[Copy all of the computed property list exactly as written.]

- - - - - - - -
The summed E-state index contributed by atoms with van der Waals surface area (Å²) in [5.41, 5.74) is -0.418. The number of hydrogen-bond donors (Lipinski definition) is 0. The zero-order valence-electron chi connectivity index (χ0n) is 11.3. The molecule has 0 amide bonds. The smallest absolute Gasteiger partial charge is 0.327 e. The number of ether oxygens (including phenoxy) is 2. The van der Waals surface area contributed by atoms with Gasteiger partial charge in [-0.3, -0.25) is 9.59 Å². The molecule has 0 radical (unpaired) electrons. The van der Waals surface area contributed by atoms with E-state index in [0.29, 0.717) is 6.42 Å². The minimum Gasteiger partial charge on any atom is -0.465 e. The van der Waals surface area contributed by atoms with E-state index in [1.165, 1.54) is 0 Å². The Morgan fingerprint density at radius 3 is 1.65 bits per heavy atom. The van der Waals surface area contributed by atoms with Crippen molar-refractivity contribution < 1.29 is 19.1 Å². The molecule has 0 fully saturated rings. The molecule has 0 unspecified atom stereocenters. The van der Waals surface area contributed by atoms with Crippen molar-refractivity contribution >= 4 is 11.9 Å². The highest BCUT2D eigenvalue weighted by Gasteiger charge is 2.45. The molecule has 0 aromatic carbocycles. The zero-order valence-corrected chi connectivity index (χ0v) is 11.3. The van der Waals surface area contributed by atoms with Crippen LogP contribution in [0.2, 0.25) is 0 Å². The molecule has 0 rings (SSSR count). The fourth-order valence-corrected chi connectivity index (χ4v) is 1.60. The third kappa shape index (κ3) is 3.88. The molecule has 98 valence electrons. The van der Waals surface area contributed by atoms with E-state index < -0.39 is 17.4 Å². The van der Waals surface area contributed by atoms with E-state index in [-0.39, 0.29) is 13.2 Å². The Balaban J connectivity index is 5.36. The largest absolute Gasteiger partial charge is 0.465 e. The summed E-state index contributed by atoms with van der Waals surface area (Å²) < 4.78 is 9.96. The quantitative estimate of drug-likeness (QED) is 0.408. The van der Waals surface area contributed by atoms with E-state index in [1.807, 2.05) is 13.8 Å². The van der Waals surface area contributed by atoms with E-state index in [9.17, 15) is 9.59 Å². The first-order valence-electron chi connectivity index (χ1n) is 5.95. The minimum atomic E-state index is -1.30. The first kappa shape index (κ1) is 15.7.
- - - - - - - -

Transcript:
The summed E-state index contributed by atoms with van der Waals surface area (Å²) in [5.41, 5.74) is -0.418. The number of hydrogen-bond donors (Lipinski definition) is 0. The zero-order valence-electron chi connectivity index (χ0n) is 11.3. The molecule has 0 amide bonds. The smallest absolute Gasteiger partial charge is 0.327 e. The number of ether oxygens (including phenoxy) is 2. The van der Waals surface area contributed by atoms with Gasteiger partial charge in [-0.3, -0.25) is 9.59 Å². The molecule has 0 radical (unpaired) electrons. The van der Waals surface area contributed by atoms with E-state index in [0.29, 0.717) is 6.42 Å². The minimum Gasteiger partial charge on any atom is -0.465 e. The van der Waals surface area contributed by atoms with E-state index in [1.165, 1.54) is 0 Å². The Morgan fingerprint density at radius 3 is 1.65 bits per heavy atom. The van der Waals surface area contributed by atoms with Crippen molar-refractivity contribution < 1.29 is 19.1 Å². The molecule has 0 fully saturated rings. The molecule has 0 unspecified atom stereocenters. The van der Waals surface area contributed by atoms with Crippen molar-refractivity contribution >= 4 is 11.9 Å². The highest BCUT2D eigenvalue weighted by Gasteiger charge is 2.45. The molecule has 0 aromatic carbocycles. The zero-order valence-corrected chi connectivity index (χ0v) is 11.3. The van der Waals surface area contributed by atoms with Crippen LogP contribution in [0.2, 0.25) is 0 Å². The molecule has 0 rings (SSSR count). The fourth-order valence-corrected chi connectivity index (χ4v) is 1.60. The third kappa shape index (κ3) is 3.88. The molecule has 98 valence electrons. The van der Waals surface area contributed by atoms with E-state index < -0.39 is 17.4 Å². The van der Waals surface area contributed by atoms with E-state index in [-0.39, 0.29) is 13.2 Å². The Balaban J connectivity index is 5.36. The largest absolute Gasteiger partial charge is 0.465 e. The summed E-state index contributed by atoms with van der Waals surface area (Å²) < 4.78 is 9.96. The quantitative estimate of drug-likeness (QED) is 0.408. The van der Waals surface area contributed by atoms with E-state index in [1.807, 2.05) is 13.8 Å². The van der Waals surface area contributed by atoms with E-state index in [9.17, 15) is 9.59 Å². The first-order valence-electron chi connectivity index (χ1n) is 5.95. The minimum atomic E-state index is -1.30. The first kappa shape index (κ1) is 15.7.